An archangel appeared to the Blessed Virgin Mary. Angels visited St. Joseph in his dreams. A light blinded St. Paul and knocked him to the ground. The Lord spoke to St. Francis from a crucifix and appeared to St. Catherine in her childhood.
Like many events from the lives of the saints, these should be revered but not desired. In the end, such extraordinary callings are precisely that — extraordinary.
A vocation is really a simple thing. But we tend to complicate it. We expect God to intervene in extraordinary ways. Short of a bolt of lightning or an earthquake, many young men and women will not believe that God calls them to the priesthood or religious life. So it helps to review the basics: God calls, man responds.
First, the call is simple. The Lord says to Peter and Andrew, “Come after me, and I will make you fishers of men.” No echoes. No booming bass voice. No thunder. All they saw and heard was a man standing on the shore. He spoke to them as a man to men. He called them in His humanity. This is the pattern for all vocations: God uses human means to communicate His divine will.
Most priests and religious can tell you about the moment someone — a parent, teacher, priest, sister or nun — first suggested a vocation. It may have been the initial calling; it may have been the confirmation of what they already knew. Either way, it was God using a human instrument for His divine purposes.
The first step, then, is to pay attention to God’s human instruments. Those discerning a vocation must take such suggestions seriously, for they are God’s ordinary means of communicating. Just as the Apostles had faith that this carpenter from Nazareth was in fact God Himself calling them, so today men and women must trust that God calls them through others.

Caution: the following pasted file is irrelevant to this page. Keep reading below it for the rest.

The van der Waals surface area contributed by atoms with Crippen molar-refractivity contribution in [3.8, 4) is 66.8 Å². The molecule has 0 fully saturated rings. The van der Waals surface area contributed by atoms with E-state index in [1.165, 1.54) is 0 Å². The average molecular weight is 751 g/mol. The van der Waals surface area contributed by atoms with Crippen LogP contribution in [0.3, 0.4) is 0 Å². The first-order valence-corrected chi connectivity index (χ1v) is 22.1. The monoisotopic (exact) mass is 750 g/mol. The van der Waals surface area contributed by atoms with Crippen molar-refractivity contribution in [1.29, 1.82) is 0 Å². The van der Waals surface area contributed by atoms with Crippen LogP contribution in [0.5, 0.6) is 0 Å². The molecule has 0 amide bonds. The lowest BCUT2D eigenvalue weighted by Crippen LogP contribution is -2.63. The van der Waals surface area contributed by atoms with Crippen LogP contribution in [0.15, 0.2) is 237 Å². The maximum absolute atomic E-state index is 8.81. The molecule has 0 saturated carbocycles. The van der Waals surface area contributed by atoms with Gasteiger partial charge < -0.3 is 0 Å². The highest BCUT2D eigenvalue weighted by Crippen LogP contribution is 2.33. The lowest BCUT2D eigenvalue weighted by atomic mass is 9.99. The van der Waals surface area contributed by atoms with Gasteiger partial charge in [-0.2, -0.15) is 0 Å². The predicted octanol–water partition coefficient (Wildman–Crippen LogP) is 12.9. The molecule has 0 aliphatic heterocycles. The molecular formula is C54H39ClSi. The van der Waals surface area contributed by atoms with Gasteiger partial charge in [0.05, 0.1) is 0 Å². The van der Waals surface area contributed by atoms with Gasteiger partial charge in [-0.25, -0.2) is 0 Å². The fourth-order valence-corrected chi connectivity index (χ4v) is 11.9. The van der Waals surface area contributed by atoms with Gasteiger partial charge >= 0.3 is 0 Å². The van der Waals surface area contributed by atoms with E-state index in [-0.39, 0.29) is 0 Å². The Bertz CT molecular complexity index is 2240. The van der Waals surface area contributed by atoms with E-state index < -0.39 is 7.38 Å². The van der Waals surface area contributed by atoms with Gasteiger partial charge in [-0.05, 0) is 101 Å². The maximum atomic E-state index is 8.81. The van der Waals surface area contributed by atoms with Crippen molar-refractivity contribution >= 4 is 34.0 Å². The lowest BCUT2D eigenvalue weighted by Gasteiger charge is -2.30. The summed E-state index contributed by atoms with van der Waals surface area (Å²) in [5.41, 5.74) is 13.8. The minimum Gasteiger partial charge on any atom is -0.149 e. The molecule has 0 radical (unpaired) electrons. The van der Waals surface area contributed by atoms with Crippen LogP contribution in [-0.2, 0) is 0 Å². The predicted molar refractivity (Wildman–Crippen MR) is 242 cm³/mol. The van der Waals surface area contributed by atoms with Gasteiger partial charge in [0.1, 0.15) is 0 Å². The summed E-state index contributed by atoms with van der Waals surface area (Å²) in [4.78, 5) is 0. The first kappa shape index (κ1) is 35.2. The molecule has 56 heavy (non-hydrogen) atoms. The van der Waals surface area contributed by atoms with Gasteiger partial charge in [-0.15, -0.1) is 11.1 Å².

And the rest of us should not be shy about encouraging and suggesting a vocation. Much of the so-called “vocations crisis” lies certainly not in God’s failure to call, but in our unwillingness to cooperate. We do not want to seem “pushy” or forceful. But if we do not propose it to the young, they will never strive for it. God used the sacred humanity of Christ to call the Apostles. He now desires to use our humanity — our voices and words — to call people today.
Second, the response is simple. The Apostles “abandoned their nets and followed him … [T]hey left their father Zebedee in the boat along with the hired men and followed him.” No hesitations. No questions. No complaining. Their response was simple, although certainly not easy.
More importantly for discernment purposes, the fishermen’s immediate and total response reveals their prior willingness to do God’s will. Without this abandonment to His will — whatever it is, and even before we know what it is — we cannot hear His voice. Like defiant children who stop their ears, we close ourselves off to the Lord’s voice when we are unwilling to do His will. To hear, we must first be willing to respond.
God’s simple call demands a simple listener. Someone who complicates his response — “I will do God’s will if it is x, y or z.” — cannot hear God’s voice. Someone who desires to hear God’s voice should pray, as Samuel did, with a will already abandoned to His: “Speak, Lord, for your servant is listening” (1 Sm 3:10).
Fr. Scalia is parochial vicar of St. Patrick Parish in Chancellorsville, Virginia. This article courtesy of the Arlington Catholic Herald.